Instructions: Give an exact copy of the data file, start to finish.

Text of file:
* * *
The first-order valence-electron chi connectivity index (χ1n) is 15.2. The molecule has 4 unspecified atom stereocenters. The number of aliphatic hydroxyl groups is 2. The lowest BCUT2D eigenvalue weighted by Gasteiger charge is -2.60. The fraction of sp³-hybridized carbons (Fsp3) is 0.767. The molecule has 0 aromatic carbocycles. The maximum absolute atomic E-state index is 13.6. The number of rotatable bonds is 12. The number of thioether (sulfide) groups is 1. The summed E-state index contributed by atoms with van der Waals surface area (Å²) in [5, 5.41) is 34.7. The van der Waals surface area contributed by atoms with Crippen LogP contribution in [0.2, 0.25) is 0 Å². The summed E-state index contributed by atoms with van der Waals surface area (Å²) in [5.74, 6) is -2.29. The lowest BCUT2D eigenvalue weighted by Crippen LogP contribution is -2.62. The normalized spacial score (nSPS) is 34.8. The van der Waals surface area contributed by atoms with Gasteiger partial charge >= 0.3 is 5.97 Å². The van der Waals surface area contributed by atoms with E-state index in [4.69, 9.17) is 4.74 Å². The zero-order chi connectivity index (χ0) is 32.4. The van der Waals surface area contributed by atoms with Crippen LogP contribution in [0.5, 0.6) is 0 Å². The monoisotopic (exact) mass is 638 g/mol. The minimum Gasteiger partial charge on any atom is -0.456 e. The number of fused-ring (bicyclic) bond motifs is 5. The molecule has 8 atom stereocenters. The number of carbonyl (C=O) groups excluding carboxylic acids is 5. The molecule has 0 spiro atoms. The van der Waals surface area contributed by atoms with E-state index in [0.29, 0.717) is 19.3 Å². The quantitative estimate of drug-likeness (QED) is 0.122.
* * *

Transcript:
The first-order valence-electron chi connectivity index (χ1n) is 15.2. The molecule has 4 unspecified atom stereocenters. The number of aliphatic hydroxyl groups is 2. The lowest BCUT2D eigenvalue weighted by Gasteiger charge is -2.60. The fraction of sp³-hybridized carbons (Fsp3) is 0.767. The molecule has 0 aromatic carbocycles. The maximum absolute atomic E-state index is 13.6. The number of rotatable bonds is 12. The number of thioether (sulfide) groups is 1. The summed E-state index contributed by atoms with van der Waals surface area (Å²) in [5, 5.41) is 34.7. The van der Waals surface area contributed by atoms with Crippen LogP contribution in [0.2, 0.25) is 0 Å². The summed E-state index contributed by atoms with van der Waals surface area (Å²) in [5.74, 6) is -2.29. The lowest BCUT2D eigenvalue weighted by Crippen LogP contribution is -2.62. The normalized spacial score (nSPS) is 34.8. The van der Waals surface area contributed by atoms with Gasteiger partial charge >= 0.3 is 5.97 Å². The van der Waals surface area contributed by atoms with E-state index in [4.69, 9.17) is 4.74 Å². The zero-order chi connectivity index (χ0) is 32.4. The van der Waals surface area contributed by atoms with Crippen LogP contribution in [0.5, 0.6) is 0 Å². The monoisotopic (exact) mass is 638 g/mol. The minimum Gasteiger partial charge on any atom is -0.456 e. The number of fused-ring (bicyclic) bond motifs is 5. The molecule has 8 atom stereocenters. The number of carbonyl (C=O) groups excluding carboxylic acids is 5. The molecule has 0 spiro atoms. The van der Waals surface area contributed by atoms with E-state index in [0.29, 0.717) is 19.3 Å². The quantitative estimate of drug-likeness (QED) is 0.122.